Compiled and Edited by
Carrie Cooper, 2nd Soprano, Desert Voices, Tucson, AZ
The following tips are from the ChorusWomen e-mail discussion list.
Before trying to memorize a piece think about how you pick up and process information. Are you an auditory learner (you can hear a song on the radio and soon sing along without much thought to the words or tune)? Or are you more of a visual learner (you learn faster by looking at the words, creating an outline or visualizing the page in your mind)? Most of us use a combination of both techniques but may have a preference toward one of the other.
Choose a time to concentrate on memorization. Don't just assume it will happen automatically because you are singing or listening to these songs every week.
Especially if you are an auditory learner bring a tape recorder to rehearsals and use it!
Taping Pitfalls: Especially if the tape is made early in the season it may contain rough cut-offs, irregular breathing, harsh vowel sounds. Listen to the tape WITH your marked music so that you can compensate for these areas. You will be a great help to your section in rehearsals if you are aware of the problem areas and are able sing and lead your section through them. Gradually move away from looking at the music but concentrate on remembering those problem spots.
Don't be afraid to ask for help. It will do little good for you to bring a tape recorder to rehearsal if the recording picks up all your own wrong notes! If you are feeling shaky on a song ask someone in your section (that seems to have the notes down) to sing near your recorder. Also record problem lines in sectional rehearsals where others can help.
Create a lyric outline of the song (vs1, chorus, vs. 2 , bridge, etc.). Write down a 1-2 word cue for each section. As long as you are able to begin the sentence or section you will likely be able to end it. You may even want to bring your cues or outlines to rehearsal and sing from them rather than the music.
Write down all the words by memory. Then concentrate on the verses or sections where you got stuck.
Or, write all the words on an erasable chalk or white board. Practice singing or speaking through the piece multiple times while gradually erasing the ends of sentences until you are left with only a cue word for each section.
Pay attention to rhyme! Not all songs use rhyme, but many do. This is a great help to keep you on track with the lyrics.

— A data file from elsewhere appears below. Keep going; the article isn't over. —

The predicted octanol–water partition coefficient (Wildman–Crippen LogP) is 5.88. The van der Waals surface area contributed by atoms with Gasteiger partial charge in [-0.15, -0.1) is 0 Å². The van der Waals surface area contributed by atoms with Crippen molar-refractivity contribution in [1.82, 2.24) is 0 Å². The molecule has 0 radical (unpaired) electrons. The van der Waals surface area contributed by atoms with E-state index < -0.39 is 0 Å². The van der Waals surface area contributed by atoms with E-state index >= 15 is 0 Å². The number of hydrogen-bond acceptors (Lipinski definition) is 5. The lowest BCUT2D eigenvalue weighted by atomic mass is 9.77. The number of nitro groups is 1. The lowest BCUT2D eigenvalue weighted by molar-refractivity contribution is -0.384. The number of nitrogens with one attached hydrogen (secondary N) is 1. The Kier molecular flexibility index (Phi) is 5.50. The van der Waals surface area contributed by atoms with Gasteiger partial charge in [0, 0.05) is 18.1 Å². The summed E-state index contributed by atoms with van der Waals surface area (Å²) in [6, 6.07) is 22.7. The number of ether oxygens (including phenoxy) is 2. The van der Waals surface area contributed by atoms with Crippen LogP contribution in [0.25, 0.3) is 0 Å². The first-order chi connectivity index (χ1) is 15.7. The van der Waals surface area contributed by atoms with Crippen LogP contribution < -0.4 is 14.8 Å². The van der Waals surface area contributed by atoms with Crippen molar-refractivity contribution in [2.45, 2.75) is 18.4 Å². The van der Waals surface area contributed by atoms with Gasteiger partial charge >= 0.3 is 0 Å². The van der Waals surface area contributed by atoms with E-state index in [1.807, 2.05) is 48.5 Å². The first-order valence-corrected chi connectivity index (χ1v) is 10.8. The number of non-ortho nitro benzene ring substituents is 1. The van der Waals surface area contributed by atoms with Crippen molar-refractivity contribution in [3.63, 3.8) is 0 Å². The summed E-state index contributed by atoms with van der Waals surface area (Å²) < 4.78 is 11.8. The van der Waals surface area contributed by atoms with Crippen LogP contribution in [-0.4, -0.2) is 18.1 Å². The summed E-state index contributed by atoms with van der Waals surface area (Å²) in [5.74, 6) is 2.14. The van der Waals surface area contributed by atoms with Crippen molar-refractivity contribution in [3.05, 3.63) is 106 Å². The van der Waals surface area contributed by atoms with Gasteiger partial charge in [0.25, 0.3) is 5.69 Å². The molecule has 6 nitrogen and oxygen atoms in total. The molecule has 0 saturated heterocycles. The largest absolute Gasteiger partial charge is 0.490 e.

You can create a song outline for the notes too. For example, try diagramming the up and down of musical lines, musical lines that repeat, problem intervals with arrows, etc. Just the process of creating the outline will help you understand and remember the piece as a whole.
Ask your section leader for help in finding a “memorizing buddy” within your section. Find a time to meet together weekly to concentrate on memorization.
Plan a memorizing sectional. After you’ve conquered the notes plan a sectional to concentrate on memorization as a group.
Don't try all these ideas at once! Experiment and choose the ones that work for you.
–Jane Ramseyer Miller, Artistic Director One Voice Mixed Chorus, Minneapolis
(please include this contact information if copying or using the information above).
Know that you can. Stay relaxed when performing. Start early. Start singing off book right away, even if it's just for a measure.
Repetition is the mother of retention. Handle the material in as many different ways as possible: look at the sheet music, write out the words, analyze the patterns, count the beats, recite the words, and sing it. Make rehearsal tapes -- and play them later. Write out the lyrics and post them where you can see them. I like to hang the typed lyrics on my cubicle wall and periodically look at them at work. Try to hum the tune while you read the words.
Sing along with rehearsal tapes in the car.
Read the words all the way through, thinking about what they mean. (This is a good thing to do early, and with the whole chorus, because it can help with phrasing.)
Look for patterns. If it's 'cat' in the first verse, 'dog' in the second, 'elephant' in the third, it's alphabetical. Or maybe it's reverse alphabetical. Or maybe its 'rocks', 'grass', 'trees', so it goes from low to high.
Count. How many times do we go back to that chorus? How many times does that particular la-la pattern repeat before we go back to words? How many beats is the one held note in a tricky place?
–Midge Stocker, one of Artemis Singers multisectional singers and directors
Everybody learns differently. Many people aren't good aural learners. I prefer NOT to use a tape, because I don't feel that I internalize the music that way. Not to mention if there is a mistake on the tape you learn that too. I'm classically trained, and was an instrumentalist before I got serious about singing. So I always start from the score. I also do some basic analysis. How does my part fit in with the others? Do the accidentals have a specific function; are they leading to important landmarks in the piece? I do work at the keyboard for hard sections and intervals. For me the other problem with a parts tape is that I really need to hear my part in context.
Since I get the music down first, I then do the lyrics by themselves, typed out. Until I get it all down, I do the things Midge suggested about looking for patterns in the text. For me the relationship to the music helps me memorize the text.